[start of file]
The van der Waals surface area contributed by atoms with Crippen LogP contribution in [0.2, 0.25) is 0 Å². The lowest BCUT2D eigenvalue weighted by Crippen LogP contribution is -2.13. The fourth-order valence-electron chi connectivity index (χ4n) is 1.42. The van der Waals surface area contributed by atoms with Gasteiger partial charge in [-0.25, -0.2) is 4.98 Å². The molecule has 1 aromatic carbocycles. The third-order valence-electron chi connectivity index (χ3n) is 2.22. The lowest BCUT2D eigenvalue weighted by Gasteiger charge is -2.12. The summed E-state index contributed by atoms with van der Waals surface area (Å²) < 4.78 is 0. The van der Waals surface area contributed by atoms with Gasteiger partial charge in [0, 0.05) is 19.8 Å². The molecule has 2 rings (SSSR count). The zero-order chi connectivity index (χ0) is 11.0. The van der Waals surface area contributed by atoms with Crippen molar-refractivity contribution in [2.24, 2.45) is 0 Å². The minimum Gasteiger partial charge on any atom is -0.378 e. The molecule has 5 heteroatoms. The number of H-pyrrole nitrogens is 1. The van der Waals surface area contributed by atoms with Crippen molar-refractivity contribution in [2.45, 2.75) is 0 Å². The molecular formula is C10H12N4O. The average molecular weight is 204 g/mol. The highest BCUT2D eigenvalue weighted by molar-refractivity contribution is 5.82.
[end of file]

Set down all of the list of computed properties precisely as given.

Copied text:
The van der Waals surface area contributed by atoms with Crippen LogP contribution in [0.2, 0.25) is 0 Å². The lowest BCUT2D eigenvalue weighted by Crippen LogP contribution is -2.13. The fourth-order valence-electron chi connectivity index (χ4n) is 1.42. The van der Waals surface area contributed by atoms with Gasteiger partial charge in [-0.25, -0.2) is 4.98 Å². The molecule has 1 aromatic carbocycles. The third-order valence-electron chi connectivity index (χ3n) is 2.22. The lowest BCUT2D eigenvalue weighted by Gasteiger charge is -2.12. The summed E-state index contributed by atoms with van der Waals surface area (Å²) < 4.78 is 0. The van der Waals surface area contributed by atoms with Gasteiger partial charge in [0, 0.05) is 19.8 Å². The molecule has 2 rings (SSSR count). The zero-order chi connectivity index (χ0) is 11.0. The van der Waals surface area contributed by atoms with Crippen molar-refractivity contribution in [2.24, 2.45) is 0 Å². The minimum Gasteiger partial charge on any atom is -0.378 e. The molecule has 5 heteroatoms. The number of H-pyrrole nitrogens is 1. The van der Waals surface area contributed by atoms with Crippen molar-refractivity contribution in [2.45, 2.75) is 0 Å². The molecular formula is C10H12N4O. The average molecular weight is 204 g/mol. The highest BCUT2D eigenvalue weighted by molar-refractivity contribution is 5.82.